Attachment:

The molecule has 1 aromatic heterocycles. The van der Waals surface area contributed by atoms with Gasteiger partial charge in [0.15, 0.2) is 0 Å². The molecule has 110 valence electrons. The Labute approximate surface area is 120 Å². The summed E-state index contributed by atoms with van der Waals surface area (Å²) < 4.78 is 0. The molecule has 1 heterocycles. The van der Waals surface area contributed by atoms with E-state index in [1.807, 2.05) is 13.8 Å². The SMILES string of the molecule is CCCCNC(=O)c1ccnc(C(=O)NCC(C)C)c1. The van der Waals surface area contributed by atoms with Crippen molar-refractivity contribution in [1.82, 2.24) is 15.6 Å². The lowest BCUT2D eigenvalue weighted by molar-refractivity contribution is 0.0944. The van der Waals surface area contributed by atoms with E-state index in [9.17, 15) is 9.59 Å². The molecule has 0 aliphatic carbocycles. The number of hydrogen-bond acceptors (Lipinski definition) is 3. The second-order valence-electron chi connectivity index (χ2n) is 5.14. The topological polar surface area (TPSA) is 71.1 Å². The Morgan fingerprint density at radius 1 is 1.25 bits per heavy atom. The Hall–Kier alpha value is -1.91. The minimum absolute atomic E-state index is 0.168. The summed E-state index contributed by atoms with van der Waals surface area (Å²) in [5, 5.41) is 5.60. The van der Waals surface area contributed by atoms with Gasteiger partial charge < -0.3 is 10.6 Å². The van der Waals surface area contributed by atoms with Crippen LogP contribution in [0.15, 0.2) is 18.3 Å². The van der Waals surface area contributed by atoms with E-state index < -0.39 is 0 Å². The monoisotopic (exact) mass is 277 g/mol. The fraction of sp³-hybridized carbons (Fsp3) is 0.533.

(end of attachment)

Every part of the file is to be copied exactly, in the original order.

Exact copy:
The molecule has 1 aromatic heterocycles. The van der Waals surface area contributed by atoms with Gasteiger partial charge in [0.15, 0.2) is 0 Å². The molecule has 110 valence electrons. The Labute approximate surface area is 120 Å². The summed E-state index contributed by atoms with van der Waals surface area (Å²) < 4.78 is 0. The molecule has 1 heterocycles. The van der Waals surface area contributed by atoms with E-state index in [1.807, 2.05) is 13.8 Å². The SMILES string of the molecule is CCCCNC(=O)c1ccnc(C(=O)NCC(C)C)c1. The van der Waals surface area contributed by atoms with Crippen molar-refractivity contribution in [1.82, 2.24) is 15.6 Å². The lowest BCUT2D eigenvalue weighted by molar-refractivity contribution is 0.0944. The van der Waals surface area contributed by atoms with E-state index in [9.17, 15) is 9.59 Å². The molecule has 0 aliphatic carbocycles. The number of hydrogen-bond acceptors (Lipinski definition) is 3. The second-order valence-electron chi connectivity index (χ2n) is 5.14. The topological polar surface area (TPSA) is 71.1 Å². The Morgan fingerprint density at radius 1 is 1.25 bits per heavy atom. The Hall–Kier alpha value is -1.91. The minimum absolute atomic E-state index is 0.168. The summed E-state index contributed by atoms with van der Waals surface area (Å²) in [5, 5.41) is 5.60. The van der Waals surface area contributed by atoms with Gasteiger partial charge < -0.3 is 10.6 Å². The van der Waals surface area contributed by atoms with Crippen LogP contribution in [0.15, 0.2) is 18.3 Å². The van der Waals surface area contributed by atoms with E-state index < -0.39 is 0 Å². The monoisotopic (exact) mass is 277 g/mol. The fraction of sp³-hybridized carbons (Fsp3) is 0.533.